Arthritis Treatment Options: Arthritis and Joint Conditions

Older woman looking over her glassesThese days it seems like everyone is interested in the more natural choice, whether it’s buying organic produce, biking to work instead of driving, or taking supplements for their health instead of prescriptions. It’s no different when it comes to arthritis treatment. There are a lot of options for your joint health, yet while medication is considered one of the most primary lines of defense, many patients still look for more natural alternatives.

A Closer Look at Arthritis

Before getting into different treatment options for arthritis, it’s important to understand first what exactly arthritis is, as well as the cause of the continued degeneration of the joints that occurs once arthritis has developed.

In a normal, healthy knee, the bones are covered with a slippery white substance called cartilage. This slick surface ensures that the ends of the bones glide against each other smoothly and easily when bending or straightening joints. A special lubricating fluid is also present in the knee and other joints, to further encourage easy motion.

There are two environmental factors that contribute to the degeneration of knee joint health:

  • The normal fluid that nourishes and lubricates the cartilage becomes thinner and less effectual in an arthritic knee.
  •  Every day, a few of the cartilage cells in the joints die off and new ones are grown to replace them, just like cells everywhere throughout the body. However, in an arthritic knee, the stem cells that should repair and replace the cartilage cells cannot keep up with the cartilage wear.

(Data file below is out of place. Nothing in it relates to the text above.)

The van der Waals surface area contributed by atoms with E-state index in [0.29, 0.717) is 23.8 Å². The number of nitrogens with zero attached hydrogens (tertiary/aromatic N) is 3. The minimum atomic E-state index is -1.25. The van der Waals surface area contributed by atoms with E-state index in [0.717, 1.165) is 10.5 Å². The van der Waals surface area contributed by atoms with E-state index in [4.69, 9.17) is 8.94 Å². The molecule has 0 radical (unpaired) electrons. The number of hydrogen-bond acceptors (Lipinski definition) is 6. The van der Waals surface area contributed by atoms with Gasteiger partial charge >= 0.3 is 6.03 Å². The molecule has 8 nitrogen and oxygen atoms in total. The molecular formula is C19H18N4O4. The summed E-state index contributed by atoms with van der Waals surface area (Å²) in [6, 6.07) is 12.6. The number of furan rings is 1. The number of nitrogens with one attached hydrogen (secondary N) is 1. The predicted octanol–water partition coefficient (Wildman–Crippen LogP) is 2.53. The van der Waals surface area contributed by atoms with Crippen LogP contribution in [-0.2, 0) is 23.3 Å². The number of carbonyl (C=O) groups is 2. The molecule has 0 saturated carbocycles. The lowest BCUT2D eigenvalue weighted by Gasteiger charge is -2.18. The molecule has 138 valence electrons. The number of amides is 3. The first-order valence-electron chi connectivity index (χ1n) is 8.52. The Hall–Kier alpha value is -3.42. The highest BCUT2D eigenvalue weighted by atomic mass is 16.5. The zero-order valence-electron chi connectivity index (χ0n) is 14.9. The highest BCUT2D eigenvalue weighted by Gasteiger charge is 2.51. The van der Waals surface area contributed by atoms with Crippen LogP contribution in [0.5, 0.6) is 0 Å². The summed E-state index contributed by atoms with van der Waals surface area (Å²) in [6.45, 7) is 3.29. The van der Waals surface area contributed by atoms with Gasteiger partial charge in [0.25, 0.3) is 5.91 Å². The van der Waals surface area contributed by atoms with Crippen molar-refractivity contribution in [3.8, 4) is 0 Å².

This combination of reduced healthy cell replacement plus thinner, weaker fluid in the joints causes the cartilage to degenerate more rapidly than it would in a non-arthritic joint. Eventually, the bone is exposed, causing friction and pain in response to normal joint movement.

Treatment Options

Treatment options for arthritis depend upon a number of factors, including the degree of arthritis present in the patient and the symptoms experienced by the patient. These two elements may not be connected, as some patients experience a lot more pain in response to mild cartilage degradation, while others may have significant arthritic wear with minimal discomfort. Because of the subjective nature of arthritis progression and symptoms, it’s important to customize treatment to the individual rather than basing it solely off X-ray results or MRI scans.

In the early stages of arthritis, physical therapy, oral anti-inflammatories and the occasional cortisone injection to the affected joint may be more than enough to improve symptoms. As the disease progresses, other treatments come into play. The primary approaches used by orthopedic doctors for treating patients with moderate and severe arthritis fall into two categories:

  • Category 1: The patient is treated in an effort to decrease the pain and slow down the progression of the arthritic wear. Treatments in Category 1 include viscosupplementation (to replace joint fluid) and platelet rich plasma therapy to nourish the existing cartilage.
  • Category 2: While the aim is still to decrease discomfort, cartilage replacement is also a goal in Category 2 treatments, such as stem cell therapy. Stem cells are collected from bone marrow and fatty tissue, and are then combined with platelet rich plasma to aid in growing new cartilage. Unlike Category 1 treatments, the Category 2 approach can actually help restore normalcy to the joint.

For both Category 1 and Category 2 patients, weight loss may be recommended, especially for patients with arthritis in a weight-bearing joint. Strengthening of the surrounding supportive muscles is also important, along with wearing an unloader brace for more even impact distribution if needed.